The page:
It came to pass. Saturn was the father of Zeus (Jupiter) and he too used to eat his children fearing that if he let them be and mature, they would destroy him as he did his own father. Uranus’ curse on him left him paranoid. His wife however tricked him into thinking he’d eaten Zeus and she left him in the care of a supernatural creature on Earth. He was raised in secrecy until he was grown and strong and powerful enough to destroy his father. Zeus fulfilled the curse set on saturn by Uranus and defeated him and his fellow Titan siblings to reign supreme during the Titanomachy.
Saturn was a Titan while Uranus was a primordial god. Some of the satellites that revolve around Saturn were named after his Titan siblings e.g Atlas, Prometheus, Mimas and Tethys. Others still were named after supernatural beings that were in one way or another involvd in his history. As aforementioned, Uranus’ moons are the exception and named after named after characters from the works of Shakespeare and Pope to include: cordellia, Ophelia, bianca, Cressida, Juliette and Umbriel.
The last planet in our solar system is Neptune and it was named after the Roman counterpart of the Greek god of the sea: Poseidon. The reason for this is the blue color of the planet resembling the crystal blue waters of the calm ocean. Poseidon ws an Olympain ans brother to Jupiter and Pluto. The planet’s satellits keep the naming tradition and include: Thalassa – a Greek sea goddess and Despina his daughter among others. Neptune was known to carry a triton with him and be kind to sea travellers as llong as they paid him repect.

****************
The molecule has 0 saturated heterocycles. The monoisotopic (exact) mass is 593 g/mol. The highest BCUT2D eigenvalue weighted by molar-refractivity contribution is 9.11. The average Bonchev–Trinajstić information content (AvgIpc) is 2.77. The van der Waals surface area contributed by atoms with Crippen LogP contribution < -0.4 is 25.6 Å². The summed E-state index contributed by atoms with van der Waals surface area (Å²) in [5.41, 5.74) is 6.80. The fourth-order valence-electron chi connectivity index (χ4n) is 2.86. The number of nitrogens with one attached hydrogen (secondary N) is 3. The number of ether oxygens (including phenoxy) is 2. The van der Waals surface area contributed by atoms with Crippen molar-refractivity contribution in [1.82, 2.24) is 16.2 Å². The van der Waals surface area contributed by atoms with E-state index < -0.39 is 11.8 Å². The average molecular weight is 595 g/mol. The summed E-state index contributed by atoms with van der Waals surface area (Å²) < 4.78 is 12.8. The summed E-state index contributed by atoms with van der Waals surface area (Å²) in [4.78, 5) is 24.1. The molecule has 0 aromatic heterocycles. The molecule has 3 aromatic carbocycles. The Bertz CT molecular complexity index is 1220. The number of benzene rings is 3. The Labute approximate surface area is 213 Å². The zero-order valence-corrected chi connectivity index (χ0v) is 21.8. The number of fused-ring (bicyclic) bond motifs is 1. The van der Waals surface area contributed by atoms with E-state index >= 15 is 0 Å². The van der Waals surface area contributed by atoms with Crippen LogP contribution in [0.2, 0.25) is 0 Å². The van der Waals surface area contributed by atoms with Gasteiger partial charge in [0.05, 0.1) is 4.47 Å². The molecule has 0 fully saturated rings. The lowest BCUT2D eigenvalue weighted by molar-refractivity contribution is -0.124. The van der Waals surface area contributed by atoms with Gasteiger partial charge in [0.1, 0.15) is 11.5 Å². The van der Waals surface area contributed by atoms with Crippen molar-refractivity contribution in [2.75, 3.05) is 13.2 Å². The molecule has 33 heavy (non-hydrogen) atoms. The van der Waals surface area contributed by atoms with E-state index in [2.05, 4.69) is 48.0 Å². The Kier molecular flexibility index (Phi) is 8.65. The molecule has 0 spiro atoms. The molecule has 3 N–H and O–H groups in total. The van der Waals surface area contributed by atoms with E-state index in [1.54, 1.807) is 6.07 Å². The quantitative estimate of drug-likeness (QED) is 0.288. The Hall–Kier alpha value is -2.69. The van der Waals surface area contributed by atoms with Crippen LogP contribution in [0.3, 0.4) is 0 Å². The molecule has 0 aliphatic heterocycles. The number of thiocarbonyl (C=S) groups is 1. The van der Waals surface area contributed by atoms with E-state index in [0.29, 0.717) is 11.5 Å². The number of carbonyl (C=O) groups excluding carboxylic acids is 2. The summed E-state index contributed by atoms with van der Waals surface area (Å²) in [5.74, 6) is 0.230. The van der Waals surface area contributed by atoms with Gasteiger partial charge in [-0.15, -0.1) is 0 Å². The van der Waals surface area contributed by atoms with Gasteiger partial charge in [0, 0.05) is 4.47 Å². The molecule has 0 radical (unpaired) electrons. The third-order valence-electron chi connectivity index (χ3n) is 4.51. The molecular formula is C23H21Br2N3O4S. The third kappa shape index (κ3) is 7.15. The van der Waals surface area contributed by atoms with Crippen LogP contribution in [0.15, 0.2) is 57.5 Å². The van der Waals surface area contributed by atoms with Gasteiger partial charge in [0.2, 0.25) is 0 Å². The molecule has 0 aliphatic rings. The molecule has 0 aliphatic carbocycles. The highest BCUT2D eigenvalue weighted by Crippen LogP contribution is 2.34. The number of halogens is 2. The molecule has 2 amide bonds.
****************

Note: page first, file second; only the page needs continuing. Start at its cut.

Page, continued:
Pluto is no longer classified as a planet but I could not leave the little guy out. Pluto is the name of the Roman god of the underworld. In Greek it is Hades, which doubles up as a name for the underworld itself. Contrary to popular belief, he was an Olympian god by virtue of being Zeus and Poseidon’s brother. However he does not belong to the Dodekathon as he did not reside on Mt. Olympus but in his underworld which he reigned over. He was the god of wealth and riches as most minerals are known to be found in subterrenea. He was also referd to as the god of fertile land and he controlled the ground that seeds were planted into. As a ruler of the dead, he presided over the souls as they left their bodies and went o the underworld before judgement and becaue the dead bodies were burried under the ground. The former planet was named Pluto by virtue of being cold and dark (owing to it’s distance fro the sun) just like the underworld. The only satellite Pluto has is Charon named after the mythological boat steerer that would ferry souls into Hades.
Classical mythology is very convoluted, contradictory and confusing as you’ve probably discovered by now. Some gods are said to be the fathers of others yet they somehow manage to have existed after them. Other still are said to be born of different parents. There is no rigid basis for them as they are beliefs, myths, legends and tales. It all depends on the accounts you read from be it Hesiod’s Theogony or homers Iliad among others. In any case I hope I’ve gotten you a tad more interested in mythology than you were before or at the very least I’ve enlightened you on some fun “did – you- know”s about the cosmos. More to come soon!